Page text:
Why Data Science Needs Curation and Why Curation Needs Data Science
Curation has become a new buzzword for everything from the craft of carefully selecting ingredients for a chef-curated menu to algorithmic filtering of massive news feeds. Legitimate concerns about the purpose, transparency, results, and scale of curation practices and methods lie beneath the surface of curation mania. The premise of this talk is that advancements in data science will depend on vast improvements in methods and tools to curate data. The current "state of the art" in curation is very focused, context dependent, and hands-on. In this talk I will identify areas for research and development based on shared goals across the data science and curation communities.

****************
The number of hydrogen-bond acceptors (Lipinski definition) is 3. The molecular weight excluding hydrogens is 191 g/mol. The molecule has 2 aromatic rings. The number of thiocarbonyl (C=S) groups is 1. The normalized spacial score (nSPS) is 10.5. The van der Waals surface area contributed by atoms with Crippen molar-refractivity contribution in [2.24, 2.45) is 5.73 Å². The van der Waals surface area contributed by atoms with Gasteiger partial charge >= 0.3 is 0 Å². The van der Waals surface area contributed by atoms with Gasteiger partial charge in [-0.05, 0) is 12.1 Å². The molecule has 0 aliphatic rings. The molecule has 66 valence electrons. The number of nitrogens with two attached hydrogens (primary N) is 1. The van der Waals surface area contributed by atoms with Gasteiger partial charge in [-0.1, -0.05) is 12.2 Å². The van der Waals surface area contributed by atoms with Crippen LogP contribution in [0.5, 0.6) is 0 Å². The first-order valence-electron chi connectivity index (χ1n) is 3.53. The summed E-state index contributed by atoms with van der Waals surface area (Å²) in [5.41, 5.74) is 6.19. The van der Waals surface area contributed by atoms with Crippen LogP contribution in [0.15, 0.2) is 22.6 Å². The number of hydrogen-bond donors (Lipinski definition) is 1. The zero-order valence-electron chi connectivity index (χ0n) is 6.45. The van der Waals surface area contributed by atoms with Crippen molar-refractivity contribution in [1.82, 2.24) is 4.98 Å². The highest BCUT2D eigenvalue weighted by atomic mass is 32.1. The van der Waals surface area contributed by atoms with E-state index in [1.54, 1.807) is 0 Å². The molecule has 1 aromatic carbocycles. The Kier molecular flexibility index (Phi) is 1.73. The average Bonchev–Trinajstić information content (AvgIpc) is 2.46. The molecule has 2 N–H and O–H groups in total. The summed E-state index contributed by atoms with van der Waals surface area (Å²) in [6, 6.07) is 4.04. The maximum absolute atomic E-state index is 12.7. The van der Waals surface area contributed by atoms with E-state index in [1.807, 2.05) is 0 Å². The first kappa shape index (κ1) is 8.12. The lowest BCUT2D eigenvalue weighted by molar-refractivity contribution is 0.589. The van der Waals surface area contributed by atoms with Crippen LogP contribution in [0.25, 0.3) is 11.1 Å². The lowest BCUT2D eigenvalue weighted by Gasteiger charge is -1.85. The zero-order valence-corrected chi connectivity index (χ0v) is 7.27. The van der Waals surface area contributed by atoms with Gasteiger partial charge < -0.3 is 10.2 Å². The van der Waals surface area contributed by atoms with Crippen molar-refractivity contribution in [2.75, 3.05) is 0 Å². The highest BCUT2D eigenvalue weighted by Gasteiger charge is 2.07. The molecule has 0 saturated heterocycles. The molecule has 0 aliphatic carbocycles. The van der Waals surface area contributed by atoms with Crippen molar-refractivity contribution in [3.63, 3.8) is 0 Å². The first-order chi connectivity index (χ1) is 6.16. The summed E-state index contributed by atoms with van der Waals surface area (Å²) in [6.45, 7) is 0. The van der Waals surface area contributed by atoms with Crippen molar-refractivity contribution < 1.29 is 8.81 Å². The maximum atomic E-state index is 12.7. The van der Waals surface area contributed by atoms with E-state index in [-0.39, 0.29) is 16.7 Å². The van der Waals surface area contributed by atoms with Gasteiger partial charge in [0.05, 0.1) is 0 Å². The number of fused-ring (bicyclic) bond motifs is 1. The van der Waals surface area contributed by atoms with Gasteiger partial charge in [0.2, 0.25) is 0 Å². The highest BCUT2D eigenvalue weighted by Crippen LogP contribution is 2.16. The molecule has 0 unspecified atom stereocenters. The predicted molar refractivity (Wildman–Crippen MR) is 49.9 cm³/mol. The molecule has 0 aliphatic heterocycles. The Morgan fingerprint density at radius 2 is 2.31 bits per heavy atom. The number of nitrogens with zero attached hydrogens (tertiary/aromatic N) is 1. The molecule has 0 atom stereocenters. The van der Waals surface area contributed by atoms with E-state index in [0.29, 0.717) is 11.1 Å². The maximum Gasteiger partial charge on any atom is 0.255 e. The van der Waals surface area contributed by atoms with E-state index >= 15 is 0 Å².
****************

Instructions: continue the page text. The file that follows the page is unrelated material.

Margaret Hedstrom is the Robert M. Warner Collegiate Professor of Information at the University of Michigan where she teaches in the areas of archives, collective memory, and digital curation. She was PI for two large NSF-sponsored projects: SEAD (Sustainable Environments "“ Actionable Data) and an IGERT traineeship called "Open Data." She was a member of the Board for Research Data and Information, National Academy of Sciences and chaired the National Research Council study committee on Data Curation Workforce and Education Issues. She has served on numerous national and international boards, including the National Digital Strategy Advisory Board to the Library of Congress, the Advisory Committee on Historical Diplomatic Documentation, U.S. Department of State, and the ACLS Commission on Cyber-Infrastructure for the Humanities and Social Sciences. She earned a PhD from the University of Wisconsin in 1988.